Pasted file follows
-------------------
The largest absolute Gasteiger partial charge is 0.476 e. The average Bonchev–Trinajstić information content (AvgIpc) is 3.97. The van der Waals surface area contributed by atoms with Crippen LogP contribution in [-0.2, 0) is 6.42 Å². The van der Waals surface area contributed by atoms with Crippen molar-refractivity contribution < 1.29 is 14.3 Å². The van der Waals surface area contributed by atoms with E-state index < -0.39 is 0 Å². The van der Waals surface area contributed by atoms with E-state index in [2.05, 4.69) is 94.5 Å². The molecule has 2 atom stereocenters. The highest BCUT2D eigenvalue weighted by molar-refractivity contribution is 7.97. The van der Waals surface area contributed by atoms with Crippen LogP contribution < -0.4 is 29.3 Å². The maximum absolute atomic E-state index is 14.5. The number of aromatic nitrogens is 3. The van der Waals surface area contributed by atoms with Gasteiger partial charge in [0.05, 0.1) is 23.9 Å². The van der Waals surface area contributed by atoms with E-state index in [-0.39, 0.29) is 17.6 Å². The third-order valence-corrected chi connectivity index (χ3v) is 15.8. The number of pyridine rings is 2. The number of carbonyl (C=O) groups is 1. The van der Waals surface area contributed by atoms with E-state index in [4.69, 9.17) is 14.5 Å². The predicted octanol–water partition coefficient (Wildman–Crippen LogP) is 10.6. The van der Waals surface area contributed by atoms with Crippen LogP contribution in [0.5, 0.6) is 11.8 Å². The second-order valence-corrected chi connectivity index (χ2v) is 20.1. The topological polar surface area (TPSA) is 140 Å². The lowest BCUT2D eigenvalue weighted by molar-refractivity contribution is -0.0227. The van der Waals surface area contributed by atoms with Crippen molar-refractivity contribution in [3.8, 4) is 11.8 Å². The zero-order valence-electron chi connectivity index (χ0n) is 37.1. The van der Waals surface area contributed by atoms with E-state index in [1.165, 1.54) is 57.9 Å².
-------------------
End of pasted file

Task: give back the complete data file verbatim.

The largest absolute Gasteiger partial charge is 0.476 e. The average Bonchev–Trinajstić information content (AvgIpc) is 3.97. The van der Waals surface area contributed by atoms with Crippen LogP contribution in [-0.2, 0) is 6.42 Å². The van der Waals surface area contributed by atoms with Crippen molar-refractivity contribution < 1.29 is 14.3 Å². The van der Waals surface area contributed by atoms with E-state index < -0.39 is 0 Å². The van der Waals surface area contributed by atoms with E-state index in [2.05, 4.69) is 94.5 Å². The molecule has 2 atom stereocenters. The highest BCUT2D eigenvalue weighted by molar-refractivity contribution is 7.97. The van der Waals surface area contributed by atoms with Crippen LogP contribution < -0.4 is 29.3 Å². The maximum absolute atomic E-state index is 14.5. The number of aromatic nitrogens is 3. The van der Waals surface area contributed by atoms with Gasteiger partial charge in [0.05, 0.1) is 23.9 Å². The van der Waals surface area contributed by atoms with E-state index in [-0.39, 0.29) is 17.6 Å². The third-order valence-corrected chi connectivity index (χ3v) is 15.8. The number of pyridine rings is 2. The number of carbonyl (C=O) groups is 1. The van der Waals surface area contributed by atoms with E-state index in [4.69, 9.17) is 14.5 Å². The predicted octanol–water partition coefficient (Wildman–Crippen LogP) is 10.6. The van der Waals surface area contributed by atoms with Crippen LogP contribution in [0.5, 0.6) is 11.8 Å². The second-order valence-corrected chi connectivity index (χ2v) is 20.1. The topological polar surface area (TPSA) is 140 Å². The lowest BCUT2D eigenvalue weighted by molar-refractivity contribution is -0.0227. The van der Waals surface area contributed by atoms with Crippen molar-refractivity contribution in [3.8, 4) is 11.8 Å². The zero-order valence-electron chi connectivity index (χ0n) is 37.1. The van der Waals surface area contributed by atoms with E-state index in [1.165, 1.54) is 57.9 Å².